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Let $A$ be an array of totally ordered elements. A subarray $A[i..j]$ is decreasing if $A[k]\geq A[k+1]$ for all $i \leq k < j$. It is increasing if $A[k]\leq A[k+1]$ for all $i \leq k < j$. It is monotonic if it's either decreasing or increasing.

We call an array is $k$ monotonic if the array can be partitioned into $k$ monotonic subarrays.

Given $A$ a $k$ monotonic array of length $n$, and the value $k$, find the minimum value in the array.

How many comparisons do we need?

If we let $m$ be the maximum number of times a value occurs in $A$, here are some known cases:

$k=1$, then the array is sorted, the minimum is at either end, a $O(1)$ solution.

$k=2$, then we could solve it in $O(m+ \log \frac{n}{m})$, by take the min of two cases.

  • First decrease, then increase, use a $O(m+ \log \frac{n}{m})$ solution. Basically do ternary search unless one find a large segment of equal values, which turns into linear search.
  • First increase, then decrease, just check the boundary values.

$k=n$, then a $O(n)$ time linear search is the best possible.

I believe a $\Omega(m+k \log \frac{n}{k})$ lower bound exists, since even if we are given position for $k/2$ partitions of first decreasing then increasing subarrays, $A_1,\ldots,A_{k/2}$, we still need to spend $O(m_i+\log \frac{|A_i|}{m_i})$ time to search for the minima in each one of them, where $m_i$ is the max number of times a value can appear in $A_i$.

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  • $\begingroup$ By subarray of length k you mean taking k consecutive elements from the original array? or just taking k elements in (increasing linear) order, in fact I mean you take subsequence or substring? $\endgroup$ – user742 Jul 29 '13 at 13:21
  • $\begingroup$ I mean substring. $\endgroup$ – Chao Xu Jul 29 '13 at 16:09
  • $\begingroup$ @SaeedAmiri, I'm pretty sure this means $k$ consecutive elements, not a subsequence. (I have no idea what substring would mean in this situation.) $\endgroup$ – D.W. Jul 29 '13 at 18:57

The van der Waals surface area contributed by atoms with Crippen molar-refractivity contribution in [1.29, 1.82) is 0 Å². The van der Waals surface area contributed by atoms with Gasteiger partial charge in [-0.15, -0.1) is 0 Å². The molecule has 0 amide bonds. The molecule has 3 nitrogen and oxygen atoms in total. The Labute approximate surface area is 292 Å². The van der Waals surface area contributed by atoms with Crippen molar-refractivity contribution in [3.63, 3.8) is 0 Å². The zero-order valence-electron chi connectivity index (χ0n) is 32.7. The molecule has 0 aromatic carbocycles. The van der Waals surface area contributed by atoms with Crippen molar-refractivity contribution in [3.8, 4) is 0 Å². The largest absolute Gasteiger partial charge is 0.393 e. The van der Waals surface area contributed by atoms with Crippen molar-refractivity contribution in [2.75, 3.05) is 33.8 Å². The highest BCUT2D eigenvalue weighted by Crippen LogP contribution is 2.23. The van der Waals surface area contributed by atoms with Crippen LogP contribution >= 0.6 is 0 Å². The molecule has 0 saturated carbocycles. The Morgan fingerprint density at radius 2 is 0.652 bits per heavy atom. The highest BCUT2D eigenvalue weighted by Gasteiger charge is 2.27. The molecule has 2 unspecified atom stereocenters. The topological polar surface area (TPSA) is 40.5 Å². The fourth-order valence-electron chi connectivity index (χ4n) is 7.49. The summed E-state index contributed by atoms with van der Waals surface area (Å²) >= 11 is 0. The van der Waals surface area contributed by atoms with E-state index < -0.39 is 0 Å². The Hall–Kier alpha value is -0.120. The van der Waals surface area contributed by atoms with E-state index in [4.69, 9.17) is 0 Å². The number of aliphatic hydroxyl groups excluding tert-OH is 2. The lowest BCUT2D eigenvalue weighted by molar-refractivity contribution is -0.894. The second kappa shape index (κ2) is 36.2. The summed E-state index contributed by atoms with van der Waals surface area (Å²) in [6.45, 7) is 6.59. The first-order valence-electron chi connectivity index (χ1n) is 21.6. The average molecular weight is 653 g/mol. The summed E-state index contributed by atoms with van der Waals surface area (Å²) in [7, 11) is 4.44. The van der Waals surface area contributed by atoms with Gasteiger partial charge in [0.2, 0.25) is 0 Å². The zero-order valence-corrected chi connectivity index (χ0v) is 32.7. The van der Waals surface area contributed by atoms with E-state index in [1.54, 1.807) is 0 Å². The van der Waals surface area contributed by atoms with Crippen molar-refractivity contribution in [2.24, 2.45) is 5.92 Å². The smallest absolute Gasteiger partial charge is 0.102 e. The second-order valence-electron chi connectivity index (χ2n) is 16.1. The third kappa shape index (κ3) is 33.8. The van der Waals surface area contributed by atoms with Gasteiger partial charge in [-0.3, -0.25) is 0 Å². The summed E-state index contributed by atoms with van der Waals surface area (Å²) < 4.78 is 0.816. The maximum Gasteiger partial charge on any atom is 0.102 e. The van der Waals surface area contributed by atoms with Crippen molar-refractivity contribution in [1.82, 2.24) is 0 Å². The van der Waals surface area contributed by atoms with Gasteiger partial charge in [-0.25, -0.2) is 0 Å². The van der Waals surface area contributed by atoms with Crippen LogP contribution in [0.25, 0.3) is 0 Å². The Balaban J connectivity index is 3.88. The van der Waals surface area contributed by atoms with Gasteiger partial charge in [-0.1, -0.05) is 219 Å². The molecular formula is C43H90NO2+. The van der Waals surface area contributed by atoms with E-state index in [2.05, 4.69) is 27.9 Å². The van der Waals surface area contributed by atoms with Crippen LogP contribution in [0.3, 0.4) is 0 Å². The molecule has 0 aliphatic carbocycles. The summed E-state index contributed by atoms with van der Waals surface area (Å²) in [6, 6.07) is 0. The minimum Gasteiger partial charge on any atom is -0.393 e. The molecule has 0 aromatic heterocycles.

• $\begingroup$ @D.W. Actually I asked from the OP. In the question nowhere mentioned that this is about consecutive elements, and I mentioned this in the comment to OP edit his question to make it more clear for the first glance reading. This type of writing about arrays happens in different situation, so in my opinion should be clear. Also substring and subsequence are very well known, you should know them or read into pattern matching algorithms to find out why they are very important to explicitly mentioning them. And in this case subsequence was a little bit challenging. $\endgroup$ – user742 Jul 30 '13 at 7:58
  • $\begingroup$ @SaeedAmiri, yeah, I am familiar with the meaning and usage of the term "substring". I think whatever is meant by "substring" can be communicated more clearly either by saying "consecutive elements" or by saying "subsequence". In this case I think it is clear enough that the OP is talking about consecutive elements, given his definition of a subarray as $A[i..j]$ (that notation implies consecutive elements) as well as surrounding context and explanations, but if you find this unclear (cont.) $\endgroup$ – D.W. Jul 30 '13 at 8:06
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Here are algorithms and matching lower bounds, which fully resolve the situation:

  • For $k=1$, you can find the minimum in $O(1)$ time: just examine the two endpoints of the array, $A[0]$ and $A[n-1]$.

  • For $k=2$, you can find the minimum in $O(m + \lg (n/m))$ time, as was mentioned in the question. I prove below that you can't do any faster than this (up to a constant factor).